Durban, South-Africa based illustrator Colwyn Thomas creates some of the most beautiful illustrations of childhood we’ve ever seen. He begins each design as a pencil drawing and then converts it into vector lines. Then, he adds colors in Photoshop, using scanned in textures such as coffee stains or various papers until he achieves his desired result.
The first illustration in this post is called The Whale. When asked by Empty Kingdom what he wanted its viewers to take away from it he said, “The relationship between the wild and man is an important one for me. I occasionally work as a guide in a big five wilderness area and there are encounters one has there, with the game, with the place itself, that give me a clear sense of being something other than human. As if there was something to define ourselves as first, before we classified ourselves as human. There's such wonder and humility in finding your self a part of the world as opposed to an observer of it. So in The Whale it's not so much a whale and a little human making separate observations of one another, but two…creatures sharing a moment.”
Update: We got in touch with Colwyn to ask him a few questions. Read that interesting interview, below.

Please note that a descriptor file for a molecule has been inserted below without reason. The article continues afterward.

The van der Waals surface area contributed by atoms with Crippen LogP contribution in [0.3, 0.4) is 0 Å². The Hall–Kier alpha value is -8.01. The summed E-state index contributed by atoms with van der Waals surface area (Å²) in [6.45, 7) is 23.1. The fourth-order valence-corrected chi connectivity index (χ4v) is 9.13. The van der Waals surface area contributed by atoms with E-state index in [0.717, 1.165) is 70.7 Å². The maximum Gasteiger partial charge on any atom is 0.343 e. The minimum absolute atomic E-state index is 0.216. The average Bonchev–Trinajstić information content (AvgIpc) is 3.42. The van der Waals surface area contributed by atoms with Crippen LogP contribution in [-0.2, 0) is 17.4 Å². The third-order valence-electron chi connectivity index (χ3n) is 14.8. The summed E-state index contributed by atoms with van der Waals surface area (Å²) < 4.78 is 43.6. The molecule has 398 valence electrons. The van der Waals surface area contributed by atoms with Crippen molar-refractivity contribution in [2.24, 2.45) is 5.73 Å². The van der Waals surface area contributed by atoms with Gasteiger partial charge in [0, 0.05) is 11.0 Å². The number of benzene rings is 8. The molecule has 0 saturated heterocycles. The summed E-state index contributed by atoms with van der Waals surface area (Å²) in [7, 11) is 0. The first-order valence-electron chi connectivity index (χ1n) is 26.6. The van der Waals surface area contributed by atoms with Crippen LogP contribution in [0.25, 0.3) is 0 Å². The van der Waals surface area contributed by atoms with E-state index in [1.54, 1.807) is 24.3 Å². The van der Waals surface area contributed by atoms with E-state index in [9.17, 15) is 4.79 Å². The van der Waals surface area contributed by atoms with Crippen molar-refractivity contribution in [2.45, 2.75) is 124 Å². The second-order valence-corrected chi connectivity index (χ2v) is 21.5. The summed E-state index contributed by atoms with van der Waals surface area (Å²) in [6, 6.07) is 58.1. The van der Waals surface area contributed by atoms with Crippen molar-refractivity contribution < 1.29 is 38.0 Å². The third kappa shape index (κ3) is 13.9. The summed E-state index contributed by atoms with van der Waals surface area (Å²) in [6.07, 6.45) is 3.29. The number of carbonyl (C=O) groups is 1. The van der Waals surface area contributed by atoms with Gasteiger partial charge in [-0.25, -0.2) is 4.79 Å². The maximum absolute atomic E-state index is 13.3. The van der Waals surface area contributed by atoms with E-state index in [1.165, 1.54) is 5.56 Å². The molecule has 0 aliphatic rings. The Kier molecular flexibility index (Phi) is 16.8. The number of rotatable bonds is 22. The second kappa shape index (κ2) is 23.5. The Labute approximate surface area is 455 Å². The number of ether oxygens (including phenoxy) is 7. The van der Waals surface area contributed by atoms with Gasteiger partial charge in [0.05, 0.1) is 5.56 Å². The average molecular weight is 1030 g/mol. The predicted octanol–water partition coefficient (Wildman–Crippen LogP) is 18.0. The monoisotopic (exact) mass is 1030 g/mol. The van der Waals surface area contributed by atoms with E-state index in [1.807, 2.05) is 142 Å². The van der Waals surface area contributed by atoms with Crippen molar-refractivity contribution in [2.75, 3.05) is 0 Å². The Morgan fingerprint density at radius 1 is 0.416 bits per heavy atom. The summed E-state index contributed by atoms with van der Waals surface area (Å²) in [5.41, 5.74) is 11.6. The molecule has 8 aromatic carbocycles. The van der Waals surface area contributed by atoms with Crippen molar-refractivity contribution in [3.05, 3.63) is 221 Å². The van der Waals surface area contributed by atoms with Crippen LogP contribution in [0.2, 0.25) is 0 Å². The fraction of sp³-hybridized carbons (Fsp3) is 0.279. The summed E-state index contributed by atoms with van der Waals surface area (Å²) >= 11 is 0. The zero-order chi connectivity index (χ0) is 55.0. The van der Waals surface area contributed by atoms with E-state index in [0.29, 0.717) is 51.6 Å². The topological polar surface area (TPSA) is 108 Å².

You’ve said in a previous interview that you can scan textures to add color. Why do you do this and what can you tell us about this process?
I scan coffee stains and various paper types, watermarks, inks and painted surfaces. Incorporating these relatively tactile surfaces into my work gives the pieces, in my mind, a roughness – a pleasing dirtiness, if you will. It removes the cleanliness of pure digital color. In the case of the coffee stains, they add an unexpected visual element – happy accidents.
Why do a lot of your illustrations involve children? What do you want to show people about that stage in everyone’s life?
As a kid I was more intuitive, more susceptible to my imagination. As an adult I think more than I feel and as a kid it was the opposite. I think those are all qualities worth reinstating.
Who are some illustrators that inspire you?
James Jean was a major inspiration for some time. A handful of Batman and Spiderman pencilers were very influential for me, growing up. The Japanese woodcut artist, Kawase Hasui is huge for me. I’m in awe of Klimt.<
What’s been your greatest challenge?
Letting go of the security and speed of working digitally.